Given the lack of trust between the West and Belarus and taking into account Minsk's own view of the current situation, there is very little the EU can do to improve the mutual relations without losing its face and backtracking on its previous demands. But the same could be said about Minsk`s position, too, considering its own domestic and Russian audience (this latter is important in terms of extracting subsidies for Belarus).
the current restrictive measures don't really affect the regime Read more
This situation has led to the sanctions vs. engagement debate, which is a logical yet counter-productive consequence for a number of reasons. First, the current restrictive measures don't really affect the regime – that is unlikely to happen without Russia's assistance. Second, the status quo is a rational choice for both sides of the political spectrum: while the regime has no incentives to change the status quo, the opposition lacks the capacity to do so. As a result, those who would like to see some kind of (actually undefined) change in Belarus (according to the polls a large part of the population would support such – again, undefined – change) have no representative institutions.
This surprising opposition-regime ‘status quo consensus’ has been an obstacle to change and is increasing the value of loyalty toward either of the two sides. Reacting to the demands of the opposition, the West has elevated the ‘sanctions vs. engagement’ debate from tactical to the strategy level.
Because the West has a limited ability to persuade opposition politicians to abandon this unproductive debate, it has also little hope of seriously influencing the official circles. These are, by any measure even less dependent on the Western engagement and more indifferent to it.
The EU policy does not appear to be strategic, be it in the short-term or long-term Read more
The EU policy does not appear to be strategic, be it in the short-term or long-term. It is usually the case that either Belarus seems to be too small or irrelevant to current Western priorities, or Western policymakers look at Belarus through the prism of their country's relations with Russia.
Therefore, the current three-track EU policy (restrictive measures; support for civil society and opposition; policy for modernization) is mostly seen as a reaction to Belarus' image as the “last dictatorship in Europe”, which is actively promoted at home by the regime and abroad by the opposition. But building an authoritarian state in Belarus required lower levels of repressions compared to other CIS countries. As a result, the long-term – unwritten and not agreed – expectations of the “regime change” remain unfulfilled which has led to a growing sense of frustration among those engaged in or on Belarus.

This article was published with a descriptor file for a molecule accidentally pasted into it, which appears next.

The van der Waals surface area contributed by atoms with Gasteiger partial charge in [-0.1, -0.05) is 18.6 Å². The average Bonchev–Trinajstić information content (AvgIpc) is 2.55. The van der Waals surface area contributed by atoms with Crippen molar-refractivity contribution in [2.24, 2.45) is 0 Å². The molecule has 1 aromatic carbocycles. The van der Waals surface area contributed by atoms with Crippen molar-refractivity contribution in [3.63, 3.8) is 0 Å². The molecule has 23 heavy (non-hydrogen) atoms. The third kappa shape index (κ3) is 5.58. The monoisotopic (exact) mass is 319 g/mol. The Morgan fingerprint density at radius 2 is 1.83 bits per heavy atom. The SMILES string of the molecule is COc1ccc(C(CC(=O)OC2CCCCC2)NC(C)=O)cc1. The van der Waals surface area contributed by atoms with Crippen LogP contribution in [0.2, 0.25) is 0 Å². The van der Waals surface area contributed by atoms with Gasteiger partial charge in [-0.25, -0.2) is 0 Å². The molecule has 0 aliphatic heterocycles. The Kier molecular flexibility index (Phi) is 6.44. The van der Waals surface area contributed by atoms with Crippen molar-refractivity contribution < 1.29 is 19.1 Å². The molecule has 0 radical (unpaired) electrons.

political parties should finally focus on re-branding their ideas by taking into account the concerns of the population Read more
Change will be accelerated by Belarusians and should be encouraged from within the country rather than from abroad. In order to accelerate a change from within, political parties should finally focus on re-branding their ideas by taking into account the concerns of the population.
Even the very understanding of the “opposition” would be useful to re-brand because currently the majority of the population opposes both President Lukashenka and what is labeled as the “opposition”. This is achievable as usually campaigns by political parties resonate much more in the public opinion polls than the parties themselves or their leaders.
After the dramatic events following the December 19, 2010 elections and the subsequent crackdown, Belarus remains under the President's control. But his inner circle is shrinking as the regime transforms from an inclusive authoritarian regime (anchored in public support) to an exclusive crony state (relying on support of certain clans/personalities).
At the same time, to retain power, Lukashenka has no other option than to use his same old tactic of divide and rule as it is in his and the current regime's interest not to allow any clan/personality to strengthen their grip on power. But this tactics may backfire as it limits the foundations of the exclusive crony state that is emerging: in the future, there might be less money and, therefore, less stability than previously. For the moment, however, the existing social filter – i.e. anyone can leave and people do leave, especially to Russia – so far works in favor of the regime's elite consolidation.